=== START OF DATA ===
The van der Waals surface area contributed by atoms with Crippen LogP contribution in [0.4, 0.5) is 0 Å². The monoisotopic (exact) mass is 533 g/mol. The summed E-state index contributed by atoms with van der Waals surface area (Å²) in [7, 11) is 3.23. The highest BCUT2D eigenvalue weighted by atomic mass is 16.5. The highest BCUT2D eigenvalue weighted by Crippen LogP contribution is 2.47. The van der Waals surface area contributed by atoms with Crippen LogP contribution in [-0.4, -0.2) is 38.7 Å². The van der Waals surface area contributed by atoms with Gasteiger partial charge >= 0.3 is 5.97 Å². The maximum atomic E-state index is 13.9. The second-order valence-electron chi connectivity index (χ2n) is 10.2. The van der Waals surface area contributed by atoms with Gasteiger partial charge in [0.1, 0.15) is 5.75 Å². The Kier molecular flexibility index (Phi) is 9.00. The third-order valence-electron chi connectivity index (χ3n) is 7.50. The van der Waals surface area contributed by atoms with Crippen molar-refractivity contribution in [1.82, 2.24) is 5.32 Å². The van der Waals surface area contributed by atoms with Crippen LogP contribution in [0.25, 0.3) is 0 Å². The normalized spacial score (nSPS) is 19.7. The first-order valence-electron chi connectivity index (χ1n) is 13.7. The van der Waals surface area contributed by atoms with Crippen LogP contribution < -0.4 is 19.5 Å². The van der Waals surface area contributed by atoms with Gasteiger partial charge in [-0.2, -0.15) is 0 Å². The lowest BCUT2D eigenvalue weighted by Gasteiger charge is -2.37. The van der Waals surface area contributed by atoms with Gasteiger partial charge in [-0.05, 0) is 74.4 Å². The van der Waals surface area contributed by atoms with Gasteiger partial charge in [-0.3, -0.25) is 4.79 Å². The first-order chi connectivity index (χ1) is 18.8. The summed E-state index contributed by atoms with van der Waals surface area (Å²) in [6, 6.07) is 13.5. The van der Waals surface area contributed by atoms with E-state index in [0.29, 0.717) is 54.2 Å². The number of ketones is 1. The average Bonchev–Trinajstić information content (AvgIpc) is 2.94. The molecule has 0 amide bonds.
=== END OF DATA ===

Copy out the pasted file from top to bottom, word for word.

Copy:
The van der Waals surface area contributed by atoms with Crippen LogP contribution in [0.4, 0.5) is 0 Å². The monoisotopic (exact) mass is 533 g/mol. The summed E-state index contributed by atoms with van der Waals surface area (Å²) in [7, 11) is 3.23. The highest BCUT2D eigenvalue weighted by atomic mass is 16.5. The highest BCUT2D eigenvalue weighted by Crippen LogP contribution is 2.47. The van der Waals surface area contributed by atoms with Crippen LogP contribution in [-0.4, -0.2) is 38.7 Å². The van der Waals surface area contributed by atoms with Gasteiger partial charge >= 0.3 is 5.97 Å². The maximum atomic E-state index is 13.9. The second-order valence-electron chi connectivity index (χ2n) is 10.2. The van der Waals surface area contributed by atoms with Gasteiger partial charge in [0.1, 0.15) is 5.75 Å². The Kier molecular flexibility index (Phi) is 9.00. The third-order valence-electron chi connectivity index (χ3n) is 7.50. The van der Waals surface area contributed by atoms with Crippen molar-refractivity contribution in [1.82, 2.24) is 5.32 Å². The van der Waals surface area contributed by atoms with Crippen LogP contribution in [0.25, 0.3) is 0 Å². The normalized spacial score (nSPS) is 19.7. The first-order valence-electron chi connectivity index (χ1n) is 13.7. The van der Waals surface area contributed by atoms with Crippen LogP contribution < -0.4 is 19.5 Å². The van der Waals surface area contributed by atoms with Gasteiger partial charge in [-0.2, -0.15) is 0 Å². The lowest BCUT2D eigenvalue weighted by Gasteiger charge is -2.37. The van der Waals surface area contributed by atoms with Gasteiger partial charge in [-0.05, 0) is 74.4 Å². The van der Waals surface area contributed by atoms with Gasteiger partial charge in [-0.3, -0.25) is 4.79 Å². The first-order chi connectivity index (χ1) is 18.8. The summed E-state index contributed by atoms with van der Waals surface area (Å²) in [6, 6.07) is 13.5. The van der Waals surface area contributed by atoms with E-state index in [0.29, 0.717) is 54.2 Å². The number of ketones is 1. The average Bonchev–Trinajstić information content (AvgIpc) is 2.94. The molecule has 0 amide bonds.